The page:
My Place. Written by Nadia Wheatley Illustrated by Donna Rawlins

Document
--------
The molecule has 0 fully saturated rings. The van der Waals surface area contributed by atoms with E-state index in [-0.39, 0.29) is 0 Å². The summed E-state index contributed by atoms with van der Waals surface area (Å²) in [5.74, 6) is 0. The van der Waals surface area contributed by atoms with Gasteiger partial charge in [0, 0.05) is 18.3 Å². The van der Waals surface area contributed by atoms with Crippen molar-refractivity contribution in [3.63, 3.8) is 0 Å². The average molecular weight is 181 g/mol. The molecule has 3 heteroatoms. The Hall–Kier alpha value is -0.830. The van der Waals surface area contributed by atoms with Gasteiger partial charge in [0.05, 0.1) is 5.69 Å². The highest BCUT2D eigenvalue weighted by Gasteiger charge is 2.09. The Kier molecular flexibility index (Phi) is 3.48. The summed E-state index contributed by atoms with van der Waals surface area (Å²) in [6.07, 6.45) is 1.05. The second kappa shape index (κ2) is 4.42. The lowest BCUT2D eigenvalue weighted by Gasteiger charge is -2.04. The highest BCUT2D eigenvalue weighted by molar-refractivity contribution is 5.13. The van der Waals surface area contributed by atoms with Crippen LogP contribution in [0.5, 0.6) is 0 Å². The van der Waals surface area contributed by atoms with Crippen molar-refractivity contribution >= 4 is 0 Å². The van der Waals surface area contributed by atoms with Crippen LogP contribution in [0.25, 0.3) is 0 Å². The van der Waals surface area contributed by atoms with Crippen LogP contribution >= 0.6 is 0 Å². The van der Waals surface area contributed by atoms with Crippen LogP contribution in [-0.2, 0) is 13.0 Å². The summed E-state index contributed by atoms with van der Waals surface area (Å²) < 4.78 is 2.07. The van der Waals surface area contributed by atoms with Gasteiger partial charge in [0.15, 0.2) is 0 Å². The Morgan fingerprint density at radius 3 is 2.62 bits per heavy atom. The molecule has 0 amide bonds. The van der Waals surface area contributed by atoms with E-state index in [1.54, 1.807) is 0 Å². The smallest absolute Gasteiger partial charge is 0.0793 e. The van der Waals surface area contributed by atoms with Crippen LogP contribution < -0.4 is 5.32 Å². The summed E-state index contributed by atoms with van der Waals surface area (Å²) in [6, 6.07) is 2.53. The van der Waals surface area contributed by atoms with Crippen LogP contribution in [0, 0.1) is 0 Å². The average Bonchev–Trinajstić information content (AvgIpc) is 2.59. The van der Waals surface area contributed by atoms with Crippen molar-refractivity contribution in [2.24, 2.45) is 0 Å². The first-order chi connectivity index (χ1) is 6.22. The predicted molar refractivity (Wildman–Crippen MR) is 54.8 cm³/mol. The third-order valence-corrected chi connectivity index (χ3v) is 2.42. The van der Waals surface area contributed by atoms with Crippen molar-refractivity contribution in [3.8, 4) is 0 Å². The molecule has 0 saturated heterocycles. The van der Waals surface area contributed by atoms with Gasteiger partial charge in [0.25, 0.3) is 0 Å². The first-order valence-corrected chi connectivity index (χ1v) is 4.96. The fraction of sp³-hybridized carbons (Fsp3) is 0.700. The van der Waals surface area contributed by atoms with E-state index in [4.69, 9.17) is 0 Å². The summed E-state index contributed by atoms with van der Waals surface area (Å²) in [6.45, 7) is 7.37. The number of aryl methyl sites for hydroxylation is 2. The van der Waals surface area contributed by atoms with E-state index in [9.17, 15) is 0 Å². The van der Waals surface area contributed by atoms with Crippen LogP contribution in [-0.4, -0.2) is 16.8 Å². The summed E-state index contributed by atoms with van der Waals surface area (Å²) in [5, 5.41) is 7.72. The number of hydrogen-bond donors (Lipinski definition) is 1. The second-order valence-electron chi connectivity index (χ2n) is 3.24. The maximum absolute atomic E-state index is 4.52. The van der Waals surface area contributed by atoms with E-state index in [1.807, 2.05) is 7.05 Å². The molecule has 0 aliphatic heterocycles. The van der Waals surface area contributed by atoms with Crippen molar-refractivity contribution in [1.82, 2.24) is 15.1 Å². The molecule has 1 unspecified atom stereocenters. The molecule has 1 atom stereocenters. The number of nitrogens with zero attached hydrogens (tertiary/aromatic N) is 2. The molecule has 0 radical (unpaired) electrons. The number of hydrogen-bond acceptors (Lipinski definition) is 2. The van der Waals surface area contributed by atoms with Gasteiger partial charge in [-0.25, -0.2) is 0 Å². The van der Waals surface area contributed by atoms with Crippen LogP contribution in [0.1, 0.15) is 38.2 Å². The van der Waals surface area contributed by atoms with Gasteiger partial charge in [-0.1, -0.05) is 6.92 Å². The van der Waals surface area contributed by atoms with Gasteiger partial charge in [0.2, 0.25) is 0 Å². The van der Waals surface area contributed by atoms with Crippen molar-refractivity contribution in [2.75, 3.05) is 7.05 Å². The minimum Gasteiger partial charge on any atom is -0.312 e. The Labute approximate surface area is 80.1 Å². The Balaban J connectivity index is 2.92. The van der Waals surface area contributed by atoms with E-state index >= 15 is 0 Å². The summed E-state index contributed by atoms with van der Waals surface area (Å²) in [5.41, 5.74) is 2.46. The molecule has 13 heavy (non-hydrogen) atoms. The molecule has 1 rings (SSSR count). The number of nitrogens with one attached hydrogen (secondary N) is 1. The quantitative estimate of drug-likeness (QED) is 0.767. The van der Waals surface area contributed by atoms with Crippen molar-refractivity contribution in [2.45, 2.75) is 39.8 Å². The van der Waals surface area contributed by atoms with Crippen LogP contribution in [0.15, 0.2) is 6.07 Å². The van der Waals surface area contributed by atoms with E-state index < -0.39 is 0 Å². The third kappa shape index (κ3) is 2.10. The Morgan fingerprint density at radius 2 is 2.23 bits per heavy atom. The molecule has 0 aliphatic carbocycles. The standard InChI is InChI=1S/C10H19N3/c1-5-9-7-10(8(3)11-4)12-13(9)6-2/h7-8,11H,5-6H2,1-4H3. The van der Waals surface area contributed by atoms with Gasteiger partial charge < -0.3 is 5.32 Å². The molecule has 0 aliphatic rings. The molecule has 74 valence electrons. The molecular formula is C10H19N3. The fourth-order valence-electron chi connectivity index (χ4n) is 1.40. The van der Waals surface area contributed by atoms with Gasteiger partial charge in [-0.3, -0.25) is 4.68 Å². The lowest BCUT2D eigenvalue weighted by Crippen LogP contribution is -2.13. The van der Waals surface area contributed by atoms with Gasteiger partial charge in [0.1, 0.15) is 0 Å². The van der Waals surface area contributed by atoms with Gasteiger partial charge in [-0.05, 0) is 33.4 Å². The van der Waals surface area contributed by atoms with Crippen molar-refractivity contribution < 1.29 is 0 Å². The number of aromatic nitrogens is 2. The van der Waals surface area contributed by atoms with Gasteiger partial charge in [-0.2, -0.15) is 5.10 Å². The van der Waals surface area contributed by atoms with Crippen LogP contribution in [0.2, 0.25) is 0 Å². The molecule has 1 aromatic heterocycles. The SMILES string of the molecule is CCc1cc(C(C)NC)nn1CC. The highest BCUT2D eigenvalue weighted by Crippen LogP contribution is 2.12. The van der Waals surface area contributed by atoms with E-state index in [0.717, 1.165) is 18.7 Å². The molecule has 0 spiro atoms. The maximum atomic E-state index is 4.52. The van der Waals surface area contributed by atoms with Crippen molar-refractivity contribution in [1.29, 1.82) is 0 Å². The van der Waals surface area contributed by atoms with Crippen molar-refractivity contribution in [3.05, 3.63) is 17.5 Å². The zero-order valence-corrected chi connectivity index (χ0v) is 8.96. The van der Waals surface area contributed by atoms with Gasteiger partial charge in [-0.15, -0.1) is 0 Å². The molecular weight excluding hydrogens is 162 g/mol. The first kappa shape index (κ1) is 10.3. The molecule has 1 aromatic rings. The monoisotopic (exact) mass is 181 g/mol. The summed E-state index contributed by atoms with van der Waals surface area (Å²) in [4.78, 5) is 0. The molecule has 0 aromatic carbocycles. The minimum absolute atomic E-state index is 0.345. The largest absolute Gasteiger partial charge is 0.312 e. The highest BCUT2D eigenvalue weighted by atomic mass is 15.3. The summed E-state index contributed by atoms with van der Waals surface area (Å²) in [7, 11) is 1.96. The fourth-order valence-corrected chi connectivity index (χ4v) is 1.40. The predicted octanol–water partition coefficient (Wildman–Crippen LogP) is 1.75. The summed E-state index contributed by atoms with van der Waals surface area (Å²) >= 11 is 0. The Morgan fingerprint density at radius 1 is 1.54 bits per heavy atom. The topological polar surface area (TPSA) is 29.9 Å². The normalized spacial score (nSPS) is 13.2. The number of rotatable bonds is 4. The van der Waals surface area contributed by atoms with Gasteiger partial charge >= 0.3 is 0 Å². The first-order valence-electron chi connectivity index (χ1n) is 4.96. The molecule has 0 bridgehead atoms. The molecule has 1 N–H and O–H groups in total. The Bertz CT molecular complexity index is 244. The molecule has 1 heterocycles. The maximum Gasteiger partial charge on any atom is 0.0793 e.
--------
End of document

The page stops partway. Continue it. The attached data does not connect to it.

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1 These notes are for: Upper Secondary, Yr 12 Students studying the HSC unit on Belonging Key Learning Areas: English History Art Example of: Picture Book Historical Fiction Timeline Mapping Illustration & Design Experience of: Connection with the Land Cultural Diversity Aboriginal History Post-settlement History Visual Literacy Values addressed: Belonging to community Belonging to country A sense of identity Respect for the environment Friendship across cultures Change and continuity Social justice Concepts: Indigenous Studies Australian History Australian Environment Place and Space Time, Continuity and Change Culture and Identity Civics and Governance *Notes may be downloaded and printed for regular classroom use only. Walker Books Australia Ph Locked Bag 22 Fax Newtown, N.S.W., 2042 For enquiries please contact Melissa Hamilton: Notes 2009 Walker Books Australia Pty. Ltd. All Rights Reserved My Place - Overview My Place Written by Nadia Wheatley Illustrated by Donna Rawlins My Place (hardback) ISBN: ARRP: $29.95, NZRRP: $34.99 No. of Pages: 48 August 2008 My Place (paperback) ISBN: ARRP: $19.95, NZRRP: $24.99 No. of Pages: 48 August 2008 Outline: My Place traces the history of one small part of Australia and the people who have lived there, from the Dreaming until the present day. As layers of time are peeled rhythmically back, alternating girl and boy narrators describe their homes, their families, their pets, and their special celebrations. The constant sources of renewal in the landscape are the big tree and the creek (or canal). In the twenty years since its first publication, My Place has been used in both primary and secondary schools, and at tertiary level. The book s particular focus on the twin themes of Belonging to Country and Belonging to Community make it particularly appropriate for students doing the HSC unit on Belonging in the NSW Year 12 syllabus. On each page a variety of text-types are combined, while the blend of fact and fiction and the backward movement of time challenge preconceptions about narrative in history. Author/Illustrator Information: Nadia Wheatley began writing full-time in 1976, after completing postgraduate work in Australian history. She writes for adults as well as for children and her published work includes fiction, history, biography and picture books. Nadia s work reflects a commitment to multiculturalism, social justice and the preservation of the natural environment. Over a number of years she worked as a consultant at the school at Papunya, an Aborginial community in the Western Desert. Donna Rawlins is an illustrator, book designer and teacher who has specialised in making books for children for most of her working life. She has won many awards for her work and in 2003 was the recipient of the prestigious Lady Cutler Award, presented by the Children s Book Council of New South Wales, for her outstanding contribution to the children s book industry. How to use these notes: These notes were prepared by Nadia Wheatley. My Place works on many levels. These particular activities are closely related to the HSC topic of Belonging, part of the NSW Year 12 syllabus. Activities for primary and lower secondary are available to download from the Walker Books website, com.au/teachers/classroom-ideas. 1